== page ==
When agencies implement their statutes, administrative law doctrine describes what they do as interpretation. This raises the question of how much deference courts ought to give to such agency interpretations of law. This Article claims, however, that something else is usually going on when agencies implement statutory schemes. Although agencies interpret law, as they must, as an incident to enforce the law, agencies also exercise another power altogether: an interstitial lawmaking, gap-filling, policymaking power, a power that I shall call the "specification power." This Article aims to advance existing accounts of agency activity and judicial deference by demonstrating that agencies exercise distinct powers of law-interpretation and law-specification when implementing a statutory scheme. Most significantly, it provides a constitutional account for why agencies may exercise this specification power as a formalist matter, even if they cannot have final say over the interpretation of law. If this account is correct, then calls to overturn modern judicial deference may be overblown if agencies are usually exercising their powers not of interpretation, but of specification.
INTRODUCTION I. THE STANDARD DEBATE A. Chevron and Its Rationales B. The Case Against Deference: Article III C. The Case for Deference: Interstitial Lawmaking D. Policymaking and the Interpretation-Construction Distinction II. INTERPRETATION AND SPECIFICATION A. The Executive's Incidental Interpretation Power B. The Executive's Specification Power 1. Early Examples 2. Youngstown 3. An Analogy III. THE CONSTITUTIONAL BASIS A. Nonexclusive Legislative Power B. The Prerogative Specification Power IV. IMPLICATIONS A. Judging in a World Without Chevron 1. Advancing the Debates 2. Revisiting Chevron and Its Predecessors 3. Objections, and a Note on Judicial Power B. Enforcing Nondelegation (As-Applied) C. Interpretative Rules and Hard-Look Review V. CONCLUSION INTRODUCTION
The executive power to interpret law is at the center of modern debates over administrative law and the separation of powers. The doctrine announced in Chevron, U.S.A., Inc. v. Natural Resources Defense Council holds that courts must defer to an agency's reasonable interpretation of an ambiguous statute that it administers. (1) The doctrine is justified on at least two grounds: when Congress enacts statutes with ambiguities, Congress is presumed to delegate implicitly to the agencies the authority to resolve those ambiguities; (2) and agencies are more politically accountable, technically expert, and institutionally competent than courts to do so. (3)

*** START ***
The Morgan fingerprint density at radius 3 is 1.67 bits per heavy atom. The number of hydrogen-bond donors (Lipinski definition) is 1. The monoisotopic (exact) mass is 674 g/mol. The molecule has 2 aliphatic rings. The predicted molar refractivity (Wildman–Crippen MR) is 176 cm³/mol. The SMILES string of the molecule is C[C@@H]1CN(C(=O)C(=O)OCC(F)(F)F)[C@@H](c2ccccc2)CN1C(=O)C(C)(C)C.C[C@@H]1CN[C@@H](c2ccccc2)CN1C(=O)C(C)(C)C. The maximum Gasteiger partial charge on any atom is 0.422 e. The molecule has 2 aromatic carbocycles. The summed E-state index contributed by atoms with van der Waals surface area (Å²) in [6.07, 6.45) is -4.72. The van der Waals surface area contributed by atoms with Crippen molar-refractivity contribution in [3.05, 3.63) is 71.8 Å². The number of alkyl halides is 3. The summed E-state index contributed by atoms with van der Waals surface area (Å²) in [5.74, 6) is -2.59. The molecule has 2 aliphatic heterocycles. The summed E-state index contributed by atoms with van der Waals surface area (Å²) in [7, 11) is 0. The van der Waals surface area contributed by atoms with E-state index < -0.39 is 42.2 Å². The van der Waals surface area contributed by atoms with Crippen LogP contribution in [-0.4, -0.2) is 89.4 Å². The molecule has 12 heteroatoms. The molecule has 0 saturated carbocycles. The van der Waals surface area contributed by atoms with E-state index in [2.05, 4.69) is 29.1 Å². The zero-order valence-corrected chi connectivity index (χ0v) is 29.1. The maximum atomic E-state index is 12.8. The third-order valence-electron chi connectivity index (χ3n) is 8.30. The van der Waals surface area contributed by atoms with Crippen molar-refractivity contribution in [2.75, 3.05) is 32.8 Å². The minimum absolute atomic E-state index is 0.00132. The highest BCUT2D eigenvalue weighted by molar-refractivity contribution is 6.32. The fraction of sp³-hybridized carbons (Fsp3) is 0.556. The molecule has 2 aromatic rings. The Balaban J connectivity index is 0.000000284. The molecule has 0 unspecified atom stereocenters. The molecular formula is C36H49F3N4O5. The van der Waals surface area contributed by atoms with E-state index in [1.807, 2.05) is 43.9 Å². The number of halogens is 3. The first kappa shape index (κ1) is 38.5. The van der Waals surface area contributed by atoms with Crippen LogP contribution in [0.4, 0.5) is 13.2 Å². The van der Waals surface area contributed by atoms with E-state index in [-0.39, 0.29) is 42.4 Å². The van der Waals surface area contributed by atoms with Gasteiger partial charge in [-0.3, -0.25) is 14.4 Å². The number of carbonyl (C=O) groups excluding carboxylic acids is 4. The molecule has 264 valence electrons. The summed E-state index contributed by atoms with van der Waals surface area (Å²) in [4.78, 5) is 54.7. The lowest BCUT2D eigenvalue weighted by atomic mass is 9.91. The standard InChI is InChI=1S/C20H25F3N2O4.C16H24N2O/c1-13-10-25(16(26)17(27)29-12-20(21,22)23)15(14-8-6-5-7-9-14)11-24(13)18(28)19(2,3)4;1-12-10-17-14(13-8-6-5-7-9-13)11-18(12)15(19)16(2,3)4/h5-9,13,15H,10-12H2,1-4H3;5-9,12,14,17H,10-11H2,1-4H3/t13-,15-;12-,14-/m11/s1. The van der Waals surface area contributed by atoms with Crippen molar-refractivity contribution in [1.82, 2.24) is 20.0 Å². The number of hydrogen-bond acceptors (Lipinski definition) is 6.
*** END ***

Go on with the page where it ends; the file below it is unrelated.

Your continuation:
Chevron's "canonical" (4) status in administrative law, however, may be fraying. Critics have noted the apparent inconsistency between Chevron deference and the Administrative Procedure Act ("APA"), which provides in [section] 706 that a reviewing court "shall decide all relevant questions of law, interpret constitutional and statutory provisions, and determine the meaning or applicability of the terms of an agency action." (5) Deference to executive interpretations also appears inconsistent with the structural separation of powers: Article III assigns the judicial power to "say what the law is" (6) to judges with life tenure and salary protections so they may exercise their legal judgment while insulated from the political accountability that seems to justify Chevron deference. (7) Finally, recent scholarship has suggested that historically courts may have respected only those executive interpretations that were contemporaneous with the enactment of the law or were longstanding, and were thus good evidence of what the law actually was. (8) For these reasons, even former Justice Kennedy has joined calls from his more formalist colleagues to reconsider "the premises that underlie Chevron." (9)